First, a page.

Proletarian (journal)

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Proletarian was a journal produced by a small far-left organisation active in the United Kingdom in the 1980s, which is generally also referred to as Proletarian. The organisation was known for its extreme pro-Soviet stance.

The Proletarian group emerged from a split in the New Communist Party (NCP). The NCP had been founded in 1977 by members of the Communist Party of Great Britain (CPGB) who disagreed with the direction that party was taking, perceiving that it had abandoned Marxism-Leninism in favour of social democracy. This was heavily linked to the NCP's support for the Soviet Union and the CPGB's more critical stance on that entity.

Proletarian consisted of a small group around Keith Nelson. There were members in London, Dorset, Brighton and Bristol. According to one source, it had about twenty members.[1] Initially, they were not a separate organisation but rather a faction within the NCP. The faction emerged in 1981. They argued that the NCP’s newspaper, The New Worker, should be aimed at raising the level of politically advanced workers. Specifically they looked towards CPGB which they believed was corrupt but had to be saved as it was the largest party for the politically conscious members of the working class. The leadership of the NCP, however, was adamant that the paper should be aimed towards ordinary workers.[2]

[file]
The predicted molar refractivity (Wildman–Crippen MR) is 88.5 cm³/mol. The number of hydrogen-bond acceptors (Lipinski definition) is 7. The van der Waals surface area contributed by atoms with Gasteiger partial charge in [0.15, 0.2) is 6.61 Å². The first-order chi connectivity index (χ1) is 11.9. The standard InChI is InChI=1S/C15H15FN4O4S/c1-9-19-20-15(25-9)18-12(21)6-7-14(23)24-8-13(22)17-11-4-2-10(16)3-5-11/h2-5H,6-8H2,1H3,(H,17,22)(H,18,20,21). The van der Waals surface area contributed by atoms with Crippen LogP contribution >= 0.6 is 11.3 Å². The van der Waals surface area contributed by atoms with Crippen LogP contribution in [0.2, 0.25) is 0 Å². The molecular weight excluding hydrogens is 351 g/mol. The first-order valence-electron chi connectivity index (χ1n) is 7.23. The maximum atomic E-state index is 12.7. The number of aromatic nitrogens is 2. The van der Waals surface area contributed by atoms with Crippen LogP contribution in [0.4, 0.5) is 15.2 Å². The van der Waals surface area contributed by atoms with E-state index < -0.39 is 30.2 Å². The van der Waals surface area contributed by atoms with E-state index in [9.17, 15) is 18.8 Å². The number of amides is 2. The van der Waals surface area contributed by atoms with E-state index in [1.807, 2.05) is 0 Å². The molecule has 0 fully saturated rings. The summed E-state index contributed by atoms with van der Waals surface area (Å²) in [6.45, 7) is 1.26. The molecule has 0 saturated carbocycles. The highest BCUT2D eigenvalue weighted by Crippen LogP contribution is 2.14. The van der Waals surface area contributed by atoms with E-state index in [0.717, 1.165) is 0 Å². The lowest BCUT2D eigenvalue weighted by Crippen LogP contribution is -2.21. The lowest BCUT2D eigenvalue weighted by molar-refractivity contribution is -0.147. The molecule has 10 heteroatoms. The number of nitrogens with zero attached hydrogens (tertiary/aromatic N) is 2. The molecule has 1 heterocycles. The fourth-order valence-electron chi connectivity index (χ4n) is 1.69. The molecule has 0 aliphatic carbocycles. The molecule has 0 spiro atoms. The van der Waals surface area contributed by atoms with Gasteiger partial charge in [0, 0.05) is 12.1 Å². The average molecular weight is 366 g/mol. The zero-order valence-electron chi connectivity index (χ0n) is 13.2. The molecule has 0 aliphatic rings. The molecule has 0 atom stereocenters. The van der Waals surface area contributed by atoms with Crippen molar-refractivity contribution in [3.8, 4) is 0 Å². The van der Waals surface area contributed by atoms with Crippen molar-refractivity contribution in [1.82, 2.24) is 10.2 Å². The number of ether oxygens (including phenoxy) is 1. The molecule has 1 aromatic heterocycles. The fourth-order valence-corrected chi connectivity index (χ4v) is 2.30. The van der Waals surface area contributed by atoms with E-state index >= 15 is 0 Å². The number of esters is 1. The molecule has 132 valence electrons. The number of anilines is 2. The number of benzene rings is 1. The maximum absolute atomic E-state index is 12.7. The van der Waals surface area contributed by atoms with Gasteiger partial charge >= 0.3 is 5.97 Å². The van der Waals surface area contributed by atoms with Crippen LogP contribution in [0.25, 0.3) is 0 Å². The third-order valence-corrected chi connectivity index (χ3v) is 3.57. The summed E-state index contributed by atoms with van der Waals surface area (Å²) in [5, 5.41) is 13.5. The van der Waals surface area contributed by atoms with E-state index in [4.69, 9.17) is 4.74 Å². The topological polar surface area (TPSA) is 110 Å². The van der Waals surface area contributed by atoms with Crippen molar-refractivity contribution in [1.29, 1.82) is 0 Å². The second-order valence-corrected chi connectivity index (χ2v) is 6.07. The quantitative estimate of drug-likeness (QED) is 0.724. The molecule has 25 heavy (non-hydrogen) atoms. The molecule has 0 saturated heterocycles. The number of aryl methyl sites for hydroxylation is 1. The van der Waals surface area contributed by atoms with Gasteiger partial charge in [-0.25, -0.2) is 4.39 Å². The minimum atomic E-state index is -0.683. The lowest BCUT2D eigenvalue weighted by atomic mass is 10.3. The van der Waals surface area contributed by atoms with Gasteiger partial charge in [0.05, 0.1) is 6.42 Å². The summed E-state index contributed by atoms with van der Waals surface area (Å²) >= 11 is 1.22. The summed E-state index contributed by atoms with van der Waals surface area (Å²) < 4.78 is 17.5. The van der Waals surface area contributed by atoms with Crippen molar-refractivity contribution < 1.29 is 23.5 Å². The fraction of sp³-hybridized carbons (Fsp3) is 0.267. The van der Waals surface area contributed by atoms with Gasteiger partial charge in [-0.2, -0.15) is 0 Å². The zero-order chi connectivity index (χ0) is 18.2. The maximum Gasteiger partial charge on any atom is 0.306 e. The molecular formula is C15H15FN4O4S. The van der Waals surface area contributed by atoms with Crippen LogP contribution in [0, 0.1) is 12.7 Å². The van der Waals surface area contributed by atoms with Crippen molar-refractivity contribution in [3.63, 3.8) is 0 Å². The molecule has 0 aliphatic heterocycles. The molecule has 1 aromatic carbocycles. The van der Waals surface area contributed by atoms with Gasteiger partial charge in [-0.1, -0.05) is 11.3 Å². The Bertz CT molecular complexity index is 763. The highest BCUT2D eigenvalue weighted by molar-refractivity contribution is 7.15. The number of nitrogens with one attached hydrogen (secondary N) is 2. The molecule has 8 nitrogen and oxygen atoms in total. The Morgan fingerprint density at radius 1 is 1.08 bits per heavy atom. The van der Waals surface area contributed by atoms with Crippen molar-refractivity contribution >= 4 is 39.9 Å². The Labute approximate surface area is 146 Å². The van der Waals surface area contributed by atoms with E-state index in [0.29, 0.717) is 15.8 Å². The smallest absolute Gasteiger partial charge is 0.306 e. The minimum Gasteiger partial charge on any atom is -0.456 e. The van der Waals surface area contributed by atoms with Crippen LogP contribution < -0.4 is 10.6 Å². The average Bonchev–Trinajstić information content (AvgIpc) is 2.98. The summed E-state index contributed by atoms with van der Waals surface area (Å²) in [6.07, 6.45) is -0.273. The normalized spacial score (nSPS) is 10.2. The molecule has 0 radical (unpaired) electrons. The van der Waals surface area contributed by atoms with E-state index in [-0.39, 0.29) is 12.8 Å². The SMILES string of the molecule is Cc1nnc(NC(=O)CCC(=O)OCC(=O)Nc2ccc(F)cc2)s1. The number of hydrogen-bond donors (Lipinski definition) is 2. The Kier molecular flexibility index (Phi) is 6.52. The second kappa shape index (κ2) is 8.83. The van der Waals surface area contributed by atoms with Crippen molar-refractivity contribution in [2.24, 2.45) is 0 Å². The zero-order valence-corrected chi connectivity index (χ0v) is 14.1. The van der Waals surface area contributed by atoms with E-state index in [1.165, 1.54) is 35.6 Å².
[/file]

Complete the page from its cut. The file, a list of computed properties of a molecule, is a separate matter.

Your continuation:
The group was ultimately expelled from the NCP in 1982. It went on to produce a journal, Proletarian, centred on the aims that the group was originally formed for; that is appealing to the CPGB's membership base. Two issues were published, the first in 1983 and the second in 1984. Selected articles and correspondence was published in 1987. The specific political stance taken by the journal was a strongly pro-Soviet one.[3][4]

The group dissolved in 1988. One reason appears to have been disagreements between Keith Nilsen, founder and leading member, and a number of members who accused him of not abiding by political committee decisions.[5]


  1. ^ Communist Party Alliance. [1].
  2. ^ Lawrence Parker (2012). The Kick Inside: Revolutionary Opposition in the CPGB, 1945-1991. London: November Publications Ltd. P. 106.
  3. ^ Communist Party Alliance. [2].
  4. ^ Parker (2012), p. 107.
  5. ^ Parker (2012), pp. 113-14.